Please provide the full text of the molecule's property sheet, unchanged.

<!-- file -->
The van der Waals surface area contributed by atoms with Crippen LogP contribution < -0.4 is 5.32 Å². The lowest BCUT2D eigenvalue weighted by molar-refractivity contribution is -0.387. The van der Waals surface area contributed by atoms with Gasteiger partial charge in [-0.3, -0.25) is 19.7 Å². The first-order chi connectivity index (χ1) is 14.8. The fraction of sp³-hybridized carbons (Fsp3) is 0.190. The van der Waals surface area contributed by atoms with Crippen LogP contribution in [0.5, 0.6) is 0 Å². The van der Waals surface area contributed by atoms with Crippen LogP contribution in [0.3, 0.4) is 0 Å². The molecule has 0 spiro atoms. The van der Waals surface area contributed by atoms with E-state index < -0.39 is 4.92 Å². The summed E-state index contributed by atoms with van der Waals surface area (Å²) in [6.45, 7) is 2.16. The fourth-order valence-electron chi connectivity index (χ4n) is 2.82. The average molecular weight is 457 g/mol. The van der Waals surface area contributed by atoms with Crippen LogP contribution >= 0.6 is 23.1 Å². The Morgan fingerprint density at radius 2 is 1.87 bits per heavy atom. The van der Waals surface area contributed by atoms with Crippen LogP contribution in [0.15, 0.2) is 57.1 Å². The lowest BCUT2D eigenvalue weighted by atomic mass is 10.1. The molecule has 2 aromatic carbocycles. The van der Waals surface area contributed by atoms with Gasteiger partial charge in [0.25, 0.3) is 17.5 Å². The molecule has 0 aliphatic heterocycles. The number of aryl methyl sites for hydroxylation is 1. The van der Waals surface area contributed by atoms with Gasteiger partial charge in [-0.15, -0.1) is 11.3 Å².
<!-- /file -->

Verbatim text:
The van der Waals surface area contributed by atoms with Crippen LogP contribution < -0.4 is 5.32 Å². The lowest BCUT2D eigenvalue weighted by molar-refractivity contribution is -0.387. The van der Waals surface area contributed by atoms with Gasteiger partial charge in [-0.3, -0.25) is 19.7 Å². The first-order chi connectivity index (χ1) is 14.8. The fraction of sp³-hybridized carbons (Fsp3) is 0.190. The van der Waals surface area contributed by atoms with Crippen LogP contribution in [0.5, 0.6) is 0 Å². The van der Waals surface area contributed by atoms with Crippen LogP contribution in [0.3, 0.4) is 0 Å². The molecule has 0 spiro atoms. The van der Waals surface area contributed by atoms with E-state index < -0.39 is 4.92 Å². The summed E-state index contributed by atoms with van der Waals surface area (Å²) in [6.45, 7) is 2.16. The fourth-order valence-electron chi connectivity index (χ4n) is 2.82. The average molecular weight is 457 g/mol. The van der Waals surface area contributed by atoms with Crippen LogP contribution >= 0.6 is 23.1 Å². The Morgan fingerprint density at radius 2 is 1.87 bits per heavy atom. The van der Waals surface area contributed by atoms with Crippen LogP contribution in [0.15, 0.2) is 57.1 Å². The lowest BCUT2D eigenvalue weighted by atomic mass is 10.1. The molecule has 2 aromatic carbocycles. The van der Waals surface area contributed by atoms with Gasteiger partial charge in [0.25, 0.3) is 17.5 Å². The molecule has 0 aliphatic heterocycles. The number of aryl methyl sites for hydroxylation is 1. The van der Waals surface area contributed by atoms with Gasteiger partial charge in [-0.15, -0.1) is 11.3 Å².